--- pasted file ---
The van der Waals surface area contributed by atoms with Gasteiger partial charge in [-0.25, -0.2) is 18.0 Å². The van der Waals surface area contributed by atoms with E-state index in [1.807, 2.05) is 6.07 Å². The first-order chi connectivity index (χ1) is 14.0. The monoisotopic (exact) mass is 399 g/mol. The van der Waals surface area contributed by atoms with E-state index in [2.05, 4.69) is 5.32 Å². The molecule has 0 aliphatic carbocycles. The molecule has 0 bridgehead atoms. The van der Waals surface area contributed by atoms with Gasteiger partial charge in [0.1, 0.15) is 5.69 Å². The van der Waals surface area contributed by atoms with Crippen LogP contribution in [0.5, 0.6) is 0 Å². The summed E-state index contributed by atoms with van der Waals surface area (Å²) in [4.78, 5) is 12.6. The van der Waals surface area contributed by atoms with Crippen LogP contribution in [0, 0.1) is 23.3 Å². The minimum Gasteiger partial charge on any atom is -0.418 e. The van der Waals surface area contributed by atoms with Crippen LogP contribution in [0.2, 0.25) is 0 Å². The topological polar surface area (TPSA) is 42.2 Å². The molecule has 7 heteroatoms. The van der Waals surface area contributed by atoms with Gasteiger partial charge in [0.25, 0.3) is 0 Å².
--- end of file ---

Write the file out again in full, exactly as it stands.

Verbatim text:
The van der Waals surface area contributed by atoms with Gasteiger partial charge in [-0.25, -0.2) is 18.0 Å². The van der Waals surface area contributed by atoms with E-state index in [1.807, 2.05) is 6.07 Å². The first-order chi connectivity index (χ1) is 14.0. The monoisotopic (exact) mass is 399 g/mol. The van der Waals surface area contributed by atoms with E-state index in [2.05, 4.69) is 5.32 Å². The molecule has 0 aliphatic carbocycles. The molecule has 0 bridgehead atoms. The van der Waals surface area contributed by atoms with Gasteiger partial charge in [0.1, 0.15) is 5.69 Å². The van der Waals surface area contributed by atoms with Crippen LogP contribution in [0.5, 0.6) is 0 Å². The summed E-state index contributed by atoms with van der Waals surface area (Å²) in [4.78, 5) is 12.6. The van der Waals surface area contributed by atoms with Crippen LogP contribution in [0, 0.1) is 23.3 Å². The minimum Gasteiger partial charge on any atom is -0.418 e. The van der Waals surface area contributed by atoms with Crippen LogP contribution in [0.2, 0.25) is 0 Å². The topological polar surface area (TPSA) is 42.2 Å². The molecule has 7 heteroatoms. The van der Waals surface area contributed by atoms with Gasteiger partial charge in [0.25, 0.3) is 0 Å².